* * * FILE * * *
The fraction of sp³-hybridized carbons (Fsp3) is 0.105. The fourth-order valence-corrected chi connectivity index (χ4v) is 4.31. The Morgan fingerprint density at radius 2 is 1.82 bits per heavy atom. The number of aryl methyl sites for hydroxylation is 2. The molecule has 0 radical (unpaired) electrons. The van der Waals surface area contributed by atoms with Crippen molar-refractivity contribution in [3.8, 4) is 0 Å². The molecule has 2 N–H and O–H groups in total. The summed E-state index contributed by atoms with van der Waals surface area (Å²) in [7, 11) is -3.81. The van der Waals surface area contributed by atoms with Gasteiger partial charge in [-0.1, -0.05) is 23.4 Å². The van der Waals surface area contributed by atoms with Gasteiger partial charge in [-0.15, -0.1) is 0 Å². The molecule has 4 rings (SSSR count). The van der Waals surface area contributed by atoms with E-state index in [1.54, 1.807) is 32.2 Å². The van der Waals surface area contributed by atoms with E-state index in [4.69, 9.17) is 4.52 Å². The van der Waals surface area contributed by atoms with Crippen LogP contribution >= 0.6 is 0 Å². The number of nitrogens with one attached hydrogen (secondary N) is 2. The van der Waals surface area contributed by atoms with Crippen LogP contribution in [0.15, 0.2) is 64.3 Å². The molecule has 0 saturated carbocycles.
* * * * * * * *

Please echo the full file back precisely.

The fraction of sp³-hybridized carbons (Fsp3) is 0.105. The fourth-order valence-corrected chi connectivity index (χ4v) is 4.31. The Morgan fingerprint density at radius 2 is 1.82 bits per heavy atom. The number of aryl methyl sites for hydroxylation is 2. The molecule has 0 radical (unpaired) electrons. The van der Waals surface area contributed by atoms with Crippen molar-refractivity contribution in [3.8, 4) is 0 Å². The molecule has 2 N–H and O–H groups in total. The summed E-state index contributed by atoms with van der Waals surface area (Å²) in [7, 11) is -3.81. The van der Waals surface area contributed by atoms with Gasteiger partial charge in [-0.1, -0.05) is 23.4 Å². The van der Waals surface area contributed by atoms with Gasteiger partial charge in [-0.15, -0.1) is 0 Å². The molecule has 4 rings (SSSR count). The van der Waals surface area contributed by atoms with E-state index in [1.54, 1.807) is 32.2 Å². The van der Waals surface area contributed by atoms with E-state index in [4.69, 9.17) is 4.52 Å². The van der Waals surface area contributed by atoms with Crippen LogP contribution >= 0.6 is 0 Å². The number of nitrogens with one attached hydrogen (secondary N) is 2. The van der Waals surface area contributed by atoms with Crippen LogP contribution in [0.15, 0.2) is 64.3 Å². The molecule has 0 saturated carbocycles.